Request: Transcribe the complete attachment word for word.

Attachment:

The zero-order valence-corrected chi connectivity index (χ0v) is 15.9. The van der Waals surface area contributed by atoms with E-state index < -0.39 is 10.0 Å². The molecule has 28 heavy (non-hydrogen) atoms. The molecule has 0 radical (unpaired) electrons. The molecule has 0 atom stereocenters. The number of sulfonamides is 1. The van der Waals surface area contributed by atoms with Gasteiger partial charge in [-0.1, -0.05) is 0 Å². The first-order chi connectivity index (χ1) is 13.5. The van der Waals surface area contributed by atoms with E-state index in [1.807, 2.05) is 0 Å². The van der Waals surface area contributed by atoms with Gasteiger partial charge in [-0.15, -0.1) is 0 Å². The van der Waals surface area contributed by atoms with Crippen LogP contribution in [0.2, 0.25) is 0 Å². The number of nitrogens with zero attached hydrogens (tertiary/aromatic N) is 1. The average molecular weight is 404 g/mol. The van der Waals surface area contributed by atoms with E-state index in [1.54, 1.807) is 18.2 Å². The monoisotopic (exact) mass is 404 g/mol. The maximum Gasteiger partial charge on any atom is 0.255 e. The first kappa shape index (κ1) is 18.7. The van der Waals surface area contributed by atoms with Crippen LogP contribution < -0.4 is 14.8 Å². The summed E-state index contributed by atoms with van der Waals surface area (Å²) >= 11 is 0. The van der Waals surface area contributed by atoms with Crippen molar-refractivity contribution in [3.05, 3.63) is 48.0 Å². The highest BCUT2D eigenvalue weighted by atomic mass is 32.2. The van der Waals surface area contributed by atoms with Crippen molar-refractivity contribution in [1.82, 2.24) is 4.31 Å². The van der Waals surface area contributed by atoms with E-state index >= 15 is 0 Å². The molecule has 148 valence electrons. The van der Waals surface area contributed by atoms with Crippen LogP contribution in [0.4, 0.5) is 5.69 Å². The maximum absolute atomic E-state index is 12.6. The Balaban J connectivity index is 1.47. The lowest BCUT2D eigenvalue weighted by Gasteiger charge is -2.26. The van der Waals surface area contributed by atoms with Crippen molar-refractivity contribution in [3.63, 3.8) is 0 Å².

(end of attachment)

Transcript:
The zero-order valence-corrected chi connectivity index (χ0v) is 15.9. The van der Waals surface area contributed by atoms with E-state index < -0.39 is 10.0 Å². The molecule has 28 heavy (non-hydrogen) atoms. The molecule has 0 radical (unpaired) electrons. The molecule has 0 atom stereocenters. The number of sulfonamides is 1. The van der Waals surface area contributed by atoms with Gasteiger partial charge in [-0.1, -0.05) is 0 Å². The first-order chi connectivity index (χ1) is 13.5. The van der Waals surface area contributed by atoms with E-state index in [1.807, 2.05) is 0 Å². The van der Waals surface area contributed by atoms with Gasteiger partial charge in [-0.15, -0.1) is 0 Å². The van der Waals surface area contributed by atoms with Crippen LogP contribution in [0.2, 0.25) is 0 Å². The number of nitrogens with zero attached hydrogens (tertiary/aromatic N) is 1. The average molecular weight is 404 g/mol. The van der Waals surface area contributed by atoms with E-state index in [1.54, 1.807) is 18.2 Å². The monoisotopic (exact) mass is 404 g/mol. The maximum Gasteiger partial charge on any atom is 0.255 e. The first kappa shape index (κ1) is 18.7. The van der Waals surface area contributed by atoms with Crippen LogP contribution < -0.4 is 14.8 Å². The summed E-state index contributed by atoms with van der Waals surface area (Å²) >= 11 is 0. The van der Waals surface area contributed by atoms with Crippen molar-refractivity contribution in [3.05, 3.63) is 48.0 Å². The highest BCUT2D eigenvalue weighted by atomic mass is 32.2. The van der Waals surface area contributed by atoms with Crippen molar-refractivity contribution in [1.82, 2.24) is 4.31 Å². The van der Waals surface area contributed by atoms with E-state index >= 15 is 0 Å². The molecule has 148 valence electrons. The van der Waals surface area contributed by atoms with Crippen LogP contribution in [0.4, 0.5) is 5.69 Å². The maximum absolute atomic E-state index is 12.6. The Balaban J connectivity index is 1.47. The lowest BCUT2D eigenvalue weighted by Gasteiger charge is -2.26. The van der Waals surface area contributed by atoms with Crippen molar-refractivity contribution in [3.63, 3.8) is 0 Å².